My name is Nicholas Venecia and I am a filmmaker and an engineer.
My love for filmmaking started when I was 9 years old. I was going through cabinets and boxes that contained old family photos when I discovered a peculiar black case hidden from plain sight. Inside this case was a device that looked like a camera but not like one I had ever seen before.
One week and a "new" camcorder later, my friends and I were recreating scenes from all of our favorite movies. The only limitation to our creativity was the 30-minute recording limit of each tape. After exhausting my inventory of available unused tapes, I searched through the boxes of used tapes I was instructed to stay away from. It was all fun and games until I was caught. The worst part about it was when we found out that I recorded over my parent's wedding tape. I'll have you know they were furious with me.
The future is...?
I heard about this new technology that had just started to become very popular with the kids called "digital camcorders". I just couldn't afford one. My GoFundMe didn't take off so instead I began earning money by helping my grandfather at his spice business. After saving up enough money, I made my very first camera purchase, a JVC Everio, but our relationship didn't last because I lost the batteries and charger for the device. "It's not you, it's me".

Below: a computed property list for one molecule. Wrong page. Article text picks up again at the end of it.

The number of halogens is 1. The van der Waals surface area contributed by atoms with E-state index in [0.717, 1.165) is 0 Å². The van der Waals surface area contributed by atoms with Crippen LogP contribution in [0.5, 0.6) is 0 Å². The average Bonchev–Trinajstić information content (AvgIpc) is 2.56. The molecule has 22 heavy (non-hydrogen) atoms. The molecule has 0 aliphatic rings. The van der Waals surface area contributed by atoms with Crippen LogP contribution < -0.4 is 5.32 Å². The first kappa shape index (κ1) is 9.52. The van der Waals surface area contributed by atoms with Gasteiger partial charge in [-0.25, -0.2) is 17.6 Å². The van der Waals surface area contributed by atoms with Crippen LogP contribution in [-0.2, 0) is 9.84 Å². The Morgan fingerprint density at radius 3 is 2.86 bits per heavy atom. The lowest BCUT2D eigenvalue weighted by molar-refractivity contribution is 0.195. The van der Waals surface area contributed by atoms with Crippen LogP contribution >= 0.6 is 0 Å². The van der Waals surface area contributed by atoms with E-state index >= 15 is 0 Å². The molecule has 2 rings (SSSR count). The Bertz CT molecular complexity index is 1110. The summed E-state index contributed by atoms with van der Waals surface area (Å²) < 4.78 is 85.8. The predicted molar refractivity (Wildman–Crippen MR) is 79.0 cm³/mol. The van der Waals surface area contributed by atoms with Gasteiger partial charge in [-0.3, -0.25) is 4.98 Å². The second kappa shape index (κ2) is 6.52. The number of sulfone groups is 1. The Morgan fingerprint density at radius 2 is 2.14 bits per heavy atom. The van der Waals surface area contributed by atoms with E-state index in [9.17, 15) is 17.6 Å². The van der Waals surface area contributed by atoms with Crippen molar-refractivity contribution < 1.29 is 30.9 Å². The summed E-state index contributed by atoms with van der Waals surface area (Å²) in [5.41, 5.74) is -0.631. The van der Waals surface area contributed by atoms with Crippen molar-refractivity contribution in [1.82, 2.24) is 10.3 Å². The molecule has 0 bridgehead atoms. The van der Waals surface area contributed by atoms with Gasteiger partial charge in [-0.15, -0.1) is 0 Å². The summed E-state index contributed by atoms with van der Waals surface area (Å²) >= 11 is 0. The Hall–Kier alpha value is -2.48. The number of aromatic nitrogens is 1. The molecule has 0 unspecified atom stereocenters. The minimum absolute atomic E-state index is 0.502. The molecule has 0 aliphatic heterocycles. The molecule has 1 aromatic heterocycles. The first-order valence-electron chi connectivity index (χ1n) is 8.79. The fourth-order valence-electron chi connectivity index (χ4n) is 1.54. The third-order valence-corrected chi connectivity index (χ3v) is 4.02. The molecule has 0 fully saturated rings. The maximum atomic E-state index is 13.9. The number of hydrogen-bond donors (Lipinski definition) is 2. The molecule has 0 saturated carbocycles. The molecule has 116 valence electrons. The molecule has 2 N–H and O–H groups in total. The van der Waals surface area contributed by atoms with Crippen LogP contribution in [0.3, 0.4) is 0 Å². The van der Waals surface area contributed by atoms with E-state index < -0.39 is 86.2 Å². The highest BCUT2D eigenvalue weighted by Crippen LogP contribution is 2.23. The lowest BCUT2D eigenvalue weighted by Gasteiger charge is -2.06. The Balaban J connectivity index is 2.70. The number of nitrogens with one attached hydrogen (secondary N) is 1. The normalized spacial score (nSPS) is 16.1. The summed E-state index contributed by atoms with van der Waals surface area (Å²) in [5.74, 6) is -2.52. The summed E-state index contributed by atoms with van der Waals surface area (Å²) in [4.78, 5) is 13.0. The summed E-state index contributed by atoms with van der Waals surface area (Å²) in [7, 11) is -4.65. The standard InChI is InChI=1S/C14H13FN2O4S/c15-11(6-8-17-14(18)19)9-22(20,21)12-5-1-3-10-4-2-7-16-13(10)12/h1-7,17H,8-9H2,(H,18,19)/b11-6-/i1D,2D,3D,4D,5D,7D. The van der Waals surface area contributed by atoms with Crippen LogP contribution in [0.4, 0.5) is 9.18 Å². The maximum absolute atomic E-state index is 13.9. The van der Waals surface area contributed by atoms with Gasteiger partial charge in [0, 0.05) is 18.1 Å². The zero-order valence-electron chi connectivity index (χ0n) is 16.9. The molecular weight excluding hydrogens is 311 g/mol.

Blurry means Professional
I believed that "blurry backgrounds" would truly define me as a cinematographer, so I saved up some money and purchased the Samsung NX 300. This camera exceeded all my expectations and the video quality from this camera was astonishing! I had never experienced bokeh before but I can, quite dramatically, say that it was life-changing! A common trend you'll see with me is that my relationship with cameras tends to be rather short. This camera was no exception. After a nasty fall, I learned an extremely valuable lesson... always take good care of your equipment because the lack of attention can lead to very expensive mistakes or a Canon 60D.
The JOURNEY Begins
The Canon 60D was a downgrade from the NX 300 in many ways, but it was also a blessing in disguise. The limitations of the camera sparked creativity in many forms. I learned how to problem-solve by making the impossible possible, how to re-adjust instead of giving up, and how to let go of something that wasn't working. This camera taught me how to be a filmmaker and I am grateful for it.
"The original version of Knock Knock..." continue reading in Chapter 1.